I’m sitting beside Mama’s hospital bed watching her sleep and thinking about the heritage of love and self-sacrifice she’s given this family. Maybe it’s the nostalgia of the moment, but I keep thinking about some words I wrote this week about family. It has me wanting to share them with any of you who may not follow Southern Belleview. (FYI, Southern Belleview is a site where I join four other authors who are “down write southern” in a weekly free-for-all on whatever topic we decide to launch. I would love it if you would sign up over there, too!) This week we did an exercise where you develop your unique biography by filling in the blanks of a template. Here’s mine.
Where I’m From
I am from a matchbox house on a dirt road soothed by an attic fan with noisy, rhythmic, surround sound breeze.
I am from Grandma’s blue hydrangeas and scratchy green cotton stalks dripping with early morning dew and forming gracious canopies around your head while you chop cuckleburs at their feet.
I am from “Chase Don’t Touch the Ground” in Papa’s equipment shed and “That reminds me of a story”, from Papaw Stone preaching Jesus long and loud, from Mississippi’s Charlotte Ann the Forestry Queen and Louisiana’s James Ed carrying the boot-tough genes of mountain people transplanted to the Delta.
I am from women toting a meat and three sides to fields white unto harvest where busy men nonetheless braked for midday feasts spread across tailgates and tuckered out children napped in foot-boards, vinyl seats, and warm back dashes of moving vehicles, from “sit up pretty” and “drying it up unless you wanted something else to cry about.”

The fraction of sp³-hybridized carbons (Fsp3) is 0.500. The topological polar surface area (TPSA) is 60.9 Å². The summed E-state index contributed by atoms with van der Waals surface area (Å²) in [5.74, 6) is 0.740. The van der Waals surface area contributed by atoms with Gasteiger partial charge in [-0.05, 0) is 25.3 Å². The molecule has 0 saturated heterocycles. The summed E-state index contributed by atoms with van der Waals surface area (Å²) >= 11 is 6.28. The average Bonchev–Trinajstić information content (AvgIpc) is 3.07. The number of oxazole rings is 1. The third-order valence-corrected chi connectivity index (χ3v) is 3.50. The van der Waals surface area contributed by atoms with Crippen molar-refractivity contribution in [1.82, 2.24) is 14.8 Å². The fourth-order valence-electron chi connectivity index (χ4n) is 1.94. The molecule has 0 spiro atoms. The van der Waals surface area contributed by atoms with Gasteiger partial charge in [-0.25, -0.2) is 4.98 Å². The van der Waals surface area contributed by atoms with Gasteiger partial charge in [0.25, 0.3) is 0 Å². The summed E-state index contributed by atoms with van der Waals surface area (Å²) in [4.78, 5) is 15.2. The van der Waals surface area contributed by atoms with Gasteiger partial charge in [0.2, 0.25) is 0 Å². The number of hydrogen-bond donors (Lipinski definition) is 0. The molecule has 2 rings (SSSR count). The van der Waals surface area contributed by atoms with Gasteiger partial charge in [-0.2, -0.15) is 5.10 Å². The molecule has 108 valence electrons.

I am from the second pew left hand side, VBS, and “Deep and Wide.”
From stories of a gritty woman birthing number ten, nightgown of number nine secured ‘neath the same bed’s frame, chubby honey coated fingers occupied with a feather. I’m from this anchored boy child growing up and choosing fatherhood after blood parent tired of real world living with a young wife and stair-step girl children.
I am from black and white photos heaped in card board boxes, hymns sung around a well-worn piano, family stories told more times than a few, and long, tall shadows cast by one generation challenging the next to remember who we are and where we’re from.
Here’s the link to the Writing Exercise “Where I’m From” — If you compose yours, I’d love to read it.